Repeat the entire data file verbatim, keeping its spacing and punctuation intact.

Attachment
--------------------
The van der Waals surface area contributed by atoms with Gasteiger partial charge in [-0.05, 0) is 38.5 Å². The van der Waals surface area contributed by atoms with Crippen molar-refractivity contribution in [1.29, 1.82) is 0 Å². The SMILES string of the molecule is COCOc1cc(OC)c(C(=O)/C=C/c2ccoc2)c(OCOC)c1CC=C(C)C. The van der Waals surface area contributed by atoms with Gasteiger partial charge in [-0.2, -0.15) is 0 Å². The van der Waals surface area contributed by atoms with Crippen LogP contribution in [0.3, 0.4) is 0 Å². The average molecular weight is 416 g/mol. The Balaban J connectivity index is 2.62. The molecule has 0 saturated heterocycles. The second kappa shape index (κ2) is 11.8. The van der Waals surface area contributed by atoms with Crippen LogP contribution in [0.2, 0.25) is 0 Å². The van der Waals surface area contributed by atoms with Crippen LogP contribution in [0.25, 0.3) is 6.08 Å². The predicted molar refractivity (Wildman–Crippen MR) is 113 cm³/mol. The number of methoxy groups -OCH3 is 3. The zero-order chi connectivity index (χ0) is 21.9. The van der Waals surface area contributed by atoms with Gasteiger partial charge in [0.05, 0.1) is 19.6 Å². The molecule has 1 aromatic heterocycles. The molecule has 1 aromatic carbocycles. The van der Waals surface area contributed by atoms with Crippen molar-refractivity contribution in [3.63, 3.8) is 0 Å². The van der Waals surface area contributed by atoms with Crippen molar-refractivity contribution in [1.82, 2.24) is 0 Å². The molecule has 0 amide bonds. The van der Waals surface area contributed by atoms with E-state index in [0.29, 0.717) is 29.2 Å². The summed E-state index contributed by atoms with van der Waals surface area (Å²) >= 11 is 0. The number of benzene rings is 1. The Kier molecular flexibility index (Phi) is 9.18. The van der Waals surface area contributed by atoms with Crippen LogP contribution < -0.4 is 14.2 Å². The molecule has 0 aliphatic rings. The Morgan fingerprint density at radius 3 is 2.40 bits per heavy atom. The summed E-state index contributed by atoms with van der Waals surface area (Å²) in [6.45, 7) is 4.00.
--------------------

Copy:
The van der Waals surface area contributed by atoms with Gasteiger partial charge in [-0.05, 0) is 38.5 Å². The van der Waals surface area contributed by atoms with Crippen molar-refractivity contribution in [1.29, 1.82) is 0 Å². The SMILES string of the molecule is COCOc1cc(OC)c(C(=O)/C=C/c2ccoc2)c(OCOC)c1CC=C(C)C. The van der Waals surface area contributed by atoms with Gasteiger partial charge in [-0.2, -0.15) is 0 Å². The van der Waals surface area contributed by atoms with Crippen LogP contribution in [0.3, 0.4) is 0 Å². The average molecular weight is 416 g/mol. The Balaban J connectivity index is 2.62. The molecule has 0 saturated heterocycles. The second kappa shape index (κ2) is 11.8. The van der Waals surface area contributed by atoms with Crippen LogP contribution in [0.2, 0.25) is 0 Å². The van der Waals surface area contributed by atoms with Crippen LogP contribution in [0.25, 0.3) is 6.08 Å². The predicted molar refractivity (Wildman–Crippen MR) is 113 cm³/mol. The number of methoxy groups -OCH3 is 3. The zero-order chi connectivity index (χ0) is 21.9. The van der Waals surface area contributed by atoms with Gasteiger partial charge in [0.05, 0.1) is 19.6 Å². The molecule has 1 aromatic heterocycles. The molecule has 1 aromatic carbocycles. The van der Waals surface area contributed by atoms with Crippen molar-refractivity contribution in [3.63, 3.8) is 0 Å². The van der Waals surface area contributed by atoms with Crippen molar-refractivity contribution in [1.82, 2.24) is 0 Å². The molecule has 0 amide bonds. The van der Waals surface area contributed by atoms with E-state index in [0.29, 0.717) is 29.2 Å². The summed E-state index contributed by atoms with van der Waals surface area (Å²) >= 11 is 0. The number of benzene rings is 1. The Kier molecular flexibility index (Phi) is 9.18. The van der Waals surface area contributed by atoms with Crippen LogP contribution < -0.4 is 14.2 Å². The molecule has 0 aliphatic rings. The Morgan fingerprint density at radius 3 is 2.40 bits per heavy atom. The summed E-state index contributed by atoms with van der Waals surface area (Å²) in [6.45, 7) is 4.00.